The United States Department of Agriculture (USDA) has announced new rules regarding the importation of hemp seeds.
Because hemp seeds with THC levels under 0.3 percent were no longer on the list, the DEA lost the authority to require permits for imported hemp seeds.
According to the USDA, hemp seed exporters and U.S. producers have asked the Department to provide a legal path for exporting hemp seeds to the United States.
In April 2019, Senators Jon Tester (D-MT) and Patrick Leahy (D-VT) penned a letter to Customs and Border Protection (CBP) Acting Commissioner John Sanders to provide clarity regarding hemp importations into the U.S.
“We are hearing from producers that they are unable to acquire seeds as used in previous years under the 2014 pilot program because DEA no longer regulates the commodity or its seeds following the passage of the 2018 Farm Bill,” stated the letter. “It is currently legal to import industrial hemp seeds into the United States. However, CBP has not updated its guidance for ports of entry to be in compliance with current DEA regulations, meaning that hemp importations are being turned away at the border.”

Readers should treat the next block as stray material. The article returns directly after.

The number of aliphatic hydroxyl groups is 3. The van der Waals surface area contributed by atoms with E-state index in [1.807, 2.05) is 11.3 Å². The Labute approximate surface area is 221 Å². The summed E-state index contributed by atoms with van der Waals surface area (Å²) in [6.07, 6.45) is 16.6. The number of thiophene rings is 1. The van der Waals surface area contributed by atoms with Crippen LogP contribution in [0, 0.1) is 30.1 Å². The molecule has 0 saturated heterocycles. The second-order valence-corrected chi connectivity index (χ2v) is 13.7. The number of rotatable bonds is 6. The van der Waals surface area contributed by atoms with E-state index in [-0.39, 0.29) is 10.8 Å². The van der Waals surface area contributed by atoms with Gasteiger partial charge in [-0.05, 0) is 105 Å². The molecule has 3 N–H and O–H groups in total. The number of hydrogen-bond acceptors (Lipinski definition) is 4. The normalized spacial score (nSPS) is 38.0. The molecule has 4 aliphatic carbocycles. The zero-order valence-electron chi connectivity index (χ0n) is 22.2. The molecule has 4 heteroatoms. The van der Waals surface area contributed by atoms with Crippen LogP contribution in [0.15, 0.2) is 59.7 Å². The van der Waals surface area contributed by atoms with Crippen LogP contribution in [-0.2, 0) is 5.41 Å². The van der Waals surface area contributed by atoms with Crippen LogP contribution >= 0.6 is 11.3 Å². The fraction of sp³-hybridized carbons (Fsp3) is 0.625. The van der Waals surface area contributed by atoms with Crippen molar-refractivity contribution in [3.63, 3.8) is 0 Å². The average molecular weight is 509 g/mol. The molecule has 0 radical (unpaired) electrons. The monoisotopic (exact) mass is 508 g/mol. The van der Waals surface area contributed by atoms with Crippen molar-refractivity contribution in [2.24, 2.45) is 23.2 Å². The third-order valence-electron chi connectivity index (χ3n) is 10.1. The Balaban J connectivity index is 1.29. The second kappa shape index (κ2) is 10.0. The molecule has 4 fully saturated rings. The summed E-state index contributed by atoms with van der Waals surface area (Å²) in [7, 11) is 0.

The senators urged the CBP to work with the USDA And DEA to provide clarification so border agents could act in accordance with current law.
As the USDA regulates seed imports for planting to ensure safe agricultural trade, it has finally released rules for safe hemp seed importation.
Hemp seeds imported from Canada must be accompanied by one of two certifications.
One is a phytosanitary certification from the country’s national plant protection organization to verify the origin of the hemp seeds and the absence of plant pests.
The other is a Federal Seed Analysis Certificate (SAC PPQ Form 925) for Canadian-grown hemp seeds.
Hemp seeds imported from countries other than Canada require a phytosanitary certificate from the exporting country’s national plant protection organization.
In addition to phytosanitary certificates, The CBP will inspect hemp seed shipments upon arrival at the first port of entry to ensure they meet USDA requirements.